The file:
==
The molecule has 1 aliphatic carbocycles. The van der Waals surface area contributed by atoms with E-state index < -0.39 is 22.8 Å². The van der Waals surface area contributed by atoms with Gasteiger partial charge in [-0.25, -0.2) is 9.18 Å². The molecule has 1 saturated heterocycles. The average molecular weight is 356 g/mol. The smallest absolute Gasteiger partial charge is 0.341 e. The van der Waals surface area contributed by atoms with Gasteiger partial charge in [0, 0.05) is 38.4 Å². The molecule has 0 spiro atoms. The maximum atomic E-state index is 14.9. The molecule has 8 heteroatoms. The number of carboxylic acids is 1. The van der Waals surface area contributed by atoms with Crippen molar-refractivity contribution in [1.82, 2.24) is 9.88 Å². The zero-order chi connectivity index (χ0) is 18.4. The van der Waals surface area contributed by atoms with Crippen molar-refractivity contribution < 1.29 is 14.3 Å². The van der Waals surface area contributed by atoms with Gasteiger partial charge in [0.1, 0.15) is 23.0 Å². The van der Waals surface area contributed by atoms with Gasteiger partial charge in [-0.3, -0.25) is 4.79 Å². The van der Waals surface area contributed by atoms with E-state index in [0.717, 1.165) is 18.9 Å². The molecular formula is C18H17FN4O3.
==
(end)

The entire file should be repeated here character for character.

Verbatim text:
The molecule has 1 aliphatic carbocycles. The van der Waals surface area contributed by atoms with E-state index < -0.39 is 22.8 Å². The van der Waals surface area contributed by atoms with Gasteiger partial charge in [-0.25, -0.2) is 9.18 Å². The molecule has 1 saturated heterocycles. The average molecular weight is 356 g/mol. The smallest absolute Gasteiger partial charge is 0.341 e. The van der Waals surface area contributed by atoms with Gasteiger partial charge in [0, 0.05) is 38.4 Å². The molecule has 0 spiro atoms. The maximum atomic E-state index is 14.9. The molecule has 8 heteroatoms. The number of carboxylic acids is 1. The van der Waals surface area contributed by atoms with Crippen molar-refractivity contribution in [1.82, 2.24) is 9.88 Å². The zero-order chi connectivity index (χ0) is 18.4. The van der Waals surface area contributed by atoms with Crippen molar-refractivity contribution < 1.29 is 14.3 Å². The van der Waals surface area contributed by atoms with Gasteiger partial charge in [0.1, 0.15) is 23.0 Å². The van der Waals surface area contributed by atoms with Gasteiger partial charge in [-0.3, -0.25) is 4.79 Å². The van der Waals surface area contributed by atoms with E-state index in [0.717, 1.165) is 18.9 Å². The molecular formula is C18H17FN4O3.